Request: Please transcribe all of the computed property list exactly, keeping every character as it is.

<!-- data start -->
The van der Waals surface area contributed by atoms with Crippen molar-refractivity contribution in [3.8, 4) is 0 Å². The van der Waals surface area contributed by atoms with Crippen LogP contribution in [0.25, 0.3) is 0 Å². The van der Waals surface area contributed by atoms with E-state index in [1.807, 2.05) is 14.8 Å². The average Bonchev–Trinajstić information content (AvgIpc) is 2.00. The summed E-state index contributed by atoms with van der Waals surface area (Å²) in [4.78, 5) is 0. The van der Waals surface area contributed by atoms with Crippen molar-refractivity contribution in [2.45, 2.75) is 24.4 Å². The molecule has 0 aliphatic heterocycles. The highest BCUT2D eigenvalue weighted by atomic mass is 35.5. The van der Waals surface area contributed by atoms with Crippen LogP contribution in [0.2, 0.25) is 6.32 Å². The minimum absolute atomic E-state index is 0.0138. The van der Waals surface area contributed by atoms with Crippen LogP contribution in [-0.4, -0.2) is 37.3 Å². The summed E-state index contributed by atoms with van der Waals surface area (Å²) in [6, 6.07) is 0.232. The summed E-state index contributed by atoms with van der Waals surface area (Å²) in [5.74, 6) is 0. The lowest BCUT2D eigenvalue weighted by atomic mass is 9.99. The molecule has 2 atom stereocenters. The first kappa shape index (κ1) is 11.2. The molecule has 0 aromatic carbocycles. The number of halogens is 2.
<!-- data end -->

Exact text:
The van der Waals surface area contributed by atoms with Crippen molar-refractivity contribution in [3.8, 4) is 0 Å². The van der Waals surface area contributed by atoms with Crippen LogP contribution in [0.25, 0.3) is 0 Å². The van der Waals surface area contributed by atoms with E-state index in [1.807, 2.05) is 14.8 Å². The average Bonchev–Trinajstić information content (AvgIpc) is 2.00. The summed E-state index contributed by atoms with van der Waals surface area (Å²) in [4.78, 5) is 0. The van der Waals surface area contributed by atoms with Crippen molar-refractivity contribution in [2.45, 2.75) is 24.4 Å². The molecule has 0 aliphatic heterocycles. The highest BCUT2D eigenvalue weighted by atomic mass is 35.5. The van der Waals surface area contributed by atoms with Crippen LogP contribution in [0.2, 0.25) is 6.32 Å². The minimum absolute atomic E-state index is 0.0138. The van der Waals surface area contributed by atoms with Crippen LogP contribution in [-0.4, -0.2) is 37.3 Å². The summed E-state index contributed by atoms with van der Waals surface area (Å²) in [6, 6.07) is 0.232. The summed E-state index contributed by atoms with van der Waals surface area (Å²) in [5.74, 6) is 0. The lowest BCUT2D eigenvalue weighted by atomic mass is 9.99. The molecule has 2 atom stereocenters. The first kappa shape index (κ1) is 11.2. The molecule has 0 aromatic carbocycles. The number of halogens is 2.